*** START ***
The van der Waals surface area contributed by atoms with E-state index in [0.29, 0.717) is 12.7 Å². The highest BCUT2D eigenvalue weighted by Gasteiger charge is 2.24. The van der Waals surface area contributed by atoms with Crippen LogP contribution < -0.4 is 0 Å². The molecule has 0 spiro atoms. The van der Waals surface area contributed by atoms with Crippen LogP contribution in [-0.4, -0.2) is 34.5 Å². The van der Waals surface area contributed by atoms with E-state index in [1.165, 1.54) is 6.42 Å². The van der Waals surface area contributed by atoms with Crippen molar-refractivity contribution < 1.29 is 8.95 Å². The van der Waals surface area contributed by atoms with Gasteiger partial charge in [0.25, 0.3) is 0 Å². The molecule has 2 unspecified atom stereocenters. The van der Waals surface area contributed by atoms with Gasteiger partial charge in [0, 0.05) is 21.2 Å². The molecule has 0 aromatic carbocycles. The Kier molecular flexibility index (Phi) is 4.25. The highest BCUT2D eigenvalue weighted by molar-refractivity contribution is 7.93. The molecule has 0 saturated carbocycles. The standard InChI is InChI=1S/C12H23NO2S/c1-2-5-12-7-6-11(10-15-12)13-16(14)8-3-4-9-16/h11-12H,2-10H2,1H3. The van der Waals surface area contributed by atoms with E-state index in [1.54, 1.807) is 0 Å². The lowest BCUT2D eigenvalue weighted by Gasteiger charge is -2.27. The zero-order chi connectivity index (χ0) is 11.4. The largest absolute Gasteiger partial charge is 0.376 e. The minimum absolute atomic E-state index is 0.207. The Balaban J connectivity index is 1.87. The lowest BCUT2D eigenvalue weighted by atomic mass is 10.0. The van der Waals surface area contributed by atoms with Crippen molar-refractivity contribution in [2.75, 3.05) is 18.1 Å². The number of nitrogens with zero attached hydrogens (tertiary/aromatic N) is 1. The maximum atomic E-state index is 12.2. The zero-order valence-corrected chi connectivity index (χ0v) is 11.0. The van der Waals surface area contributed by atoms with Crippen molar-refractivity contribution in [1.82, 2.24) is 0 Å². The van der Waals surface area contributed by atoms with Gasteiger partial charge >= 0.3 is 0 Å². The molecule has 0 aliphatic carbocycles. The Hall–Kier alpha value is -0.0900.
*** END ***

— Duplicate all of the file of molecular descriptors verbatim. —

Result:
The van der Waals surface area contributed by atoms with E-state index in [0.29, 0.717) is 12.7 Å². The highest BCUT2D eigenvalue weighted by Gasteiger charge is 2.24. The van der Waals surface area contributed by atoms with Crippen LogP contribution < -0.4 is 0 Å². The molecule has 0 spiro atoms. The van der Waals surface area contributed by atoms with Crippen LogP contribution in [-0.4, -0.2) is 34.5 Å². The van der Waals surface area contributed by atoms with E-state index in [1.165, 1.54) is 6.42 Å². The van der Waals surface area contributed by atoms with Crippen molar-refractivity contribution < 1.29 is 8.95 Å². The van der Waals surface area contributed by atoms with Gasteiger partial charge in [0.25, 0.3) is 0 Å². The molecule has 2 unspecified atom stereocenters. The van der Waals surface area contributed by atoms with Gasteiger partial charge in [0, 0.05) is 21.2 Å². The molecule has 0 aromatic carbocycles. The Kier molecular flexibility index (Phi) is 4.25. The highest BCUT2D eigenvalue weighted by molar-refractivity contribution is 7.93. The molecule has 0 saturated carbocycles. The standard InChI is InChI=1S/C12H23NO2S/c1-2-5-12-7-6-11(10-15-12)13-16(14)8-3-4-9-16/h11-12H,2-10H2,1H3. The van der Waals surface area contributed by atoms with E-state index in [1.54, 1.807) is 0 Å². The lowest BCUT2D eigenvalue weighted by Gasteiger charge is -2.27. The zero-order chi connectivity index (χ0) is 11.4. The largest absolute Gasteiger partial charge is 0.376 e. The minimum absolute atomic E-state index is 0.207. The Balaban J connectivity index is 1.87. The lowest BCUT2D eigenvalue weighted by atomic mass is 10.0. The van der Waals surface area contributed by atoms with Crippen molar-refractivity contribution in [2.75, 3.05) is 18.1 Å². The number of nitrogens with zero attached hydrogens (tertiary/aromatic N) is 1. The maximum atomic E-state index is 12.2. The zero-order valence-corrected chi connectivity index (χ0v) is 11.0. The van der Waals surface area contributed by atoms with Crippen molar-refractivity contribution in [1.82, 2.24) is 0 Å². The van der Waals surface area contributed by atoms with Gasteiger partial charge >= 0.3 is 0 Å². The molecule has 0 aliphatic carbocycles. The Hall–Kier alpha value is -0.0900.